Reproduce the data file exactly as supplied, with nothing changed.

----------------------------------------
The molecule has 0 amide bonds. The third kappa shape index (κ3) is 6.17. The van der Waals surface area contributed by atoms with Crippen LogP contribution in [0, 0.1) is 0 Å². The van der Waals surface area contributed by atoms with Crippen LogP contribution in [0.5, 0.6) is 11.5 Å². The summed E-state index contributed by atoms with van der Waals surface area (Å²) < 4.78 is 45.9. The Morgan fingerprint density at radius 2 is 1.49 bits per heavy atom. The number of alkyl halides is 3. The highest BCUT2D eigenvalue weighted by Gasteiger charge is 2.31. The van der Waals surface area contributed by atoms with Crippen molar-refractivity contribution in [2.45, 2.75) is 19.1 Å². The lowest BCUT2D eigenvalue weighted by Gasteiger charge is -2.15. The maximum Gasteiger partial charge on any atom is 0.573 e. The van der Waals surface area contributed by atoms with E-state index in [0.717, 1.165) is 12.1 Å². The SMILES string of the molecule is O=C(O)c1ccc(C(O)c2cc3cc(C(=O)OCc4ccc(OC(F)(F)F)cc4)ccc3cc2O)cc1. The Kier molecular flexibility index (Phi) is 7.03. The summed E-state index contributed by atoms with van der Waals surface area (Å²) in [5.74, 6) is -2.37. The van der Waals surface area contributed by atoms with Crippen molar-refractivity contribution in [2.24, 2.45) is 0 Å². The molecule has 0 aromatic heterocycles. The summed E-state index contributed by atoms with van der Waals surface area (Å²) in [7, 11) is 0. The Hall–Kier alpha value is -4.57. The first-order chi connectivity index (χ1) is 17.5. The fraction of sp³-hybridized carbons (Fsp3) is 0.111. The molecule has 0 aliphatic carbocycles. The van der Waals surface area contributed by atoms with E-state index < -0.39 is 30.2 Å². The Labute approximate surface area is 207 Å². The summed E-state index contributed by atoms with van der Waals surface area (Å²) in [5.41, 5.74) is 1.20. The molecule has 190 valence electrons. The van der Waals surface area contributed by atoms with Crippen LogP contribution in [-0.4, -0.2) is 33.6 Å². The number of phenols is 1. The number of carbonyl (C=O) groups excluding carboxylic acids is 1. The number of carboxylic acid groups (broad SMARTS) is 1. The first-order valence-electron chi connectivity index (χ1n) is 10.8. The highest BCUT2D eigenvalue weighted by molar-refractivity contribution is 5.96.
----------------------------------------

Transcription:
The molecule has 0 amide bonds. The third kappa shape index (κ3) is 6.17. The van der Waals surface area contributed by atoms with Crippen LogP contribution in [0, 0.1) is 0 Å². The van der Waals surface area contributed by atoms with Crippen LogP contribution in [0.5, 0.6) is 11.5 Å². The summed E-state index contributed by atoms with van der Waals surface area (Å²) < 4.78 is 45.9. The Morgan fingerprint density at radius 2 is 1.49 bits per heavy atom. The number of alkyl halides is 3. The highest BCUT2D eigenvalue weighted by Gasteiger charge is 2.31. The van der Waals surface area contributed by atoms with Crippen molar-refractivity contribution in [2.45, 2.75) is 19.1 Å². The lowest BCUT2D eigenvalue weighted by Gasteiger charge is -2.15. The maximum Gasteiger partial charge on any atom is 0.573 e. The van der Waals surface area contributed by atoms with E-state index in [0.717, 1.165) is 12.1 Å². The SMILES string of the molecule is O=C(O)c1ccc(C(O)c2cc3cc(C(=O)OCc4ccc(OC(F)(F)F)cc4)ccc3cc2O)cc1. The Kier molecular flexibility index (Phi) is 7.03. The summed E-state index contributed by atoms with van der Waals surface area (Å²) in [5.74, 6) is -2.37. The van der Waals surface area contributed by atoms with Crippen molar-refractivity contribution in [2.24, 2.45) is 0 Å². The molecule has 0 aromatic heterocycles. The summed E-state index contributed by atoms with van der Waals surface area (Å²) in [7, 11) is 0. The Hall–Kier alpha value is -4.57. The first-order chi connectivity index (χ1) is 17.5. The fraction of sp³-hybridized carbons (Fsp3) is 0.111. The molecule has 0 aliphatic carbocycles. The van der Waals surface area contributed by atoms with E-state index < -0.39 is 30.2 Å². The Labute approximate surface area is 207 Å². The summed E-state index contributed by atoms with van der Waals surface area (Å²) in [5.41, 5.74) is 1.20. The molecule has 190 valence electrons. The van der Waals surface area contributed by atoms with Crippen LogP contribution in [-0.4, -0.2) is 33.6 Å². The number of phenols is 1. The number of carbonyl (C=O) groups excluding carboxylic acids is 1. The number of carboxylic acid groups (broad SMARTS) is 1. The first-order valence-electron chi connectivity index (χ1n) is 10.8. The highest BCUT2D eigenvalue weighted by molar-refractivity contribution is 5.96.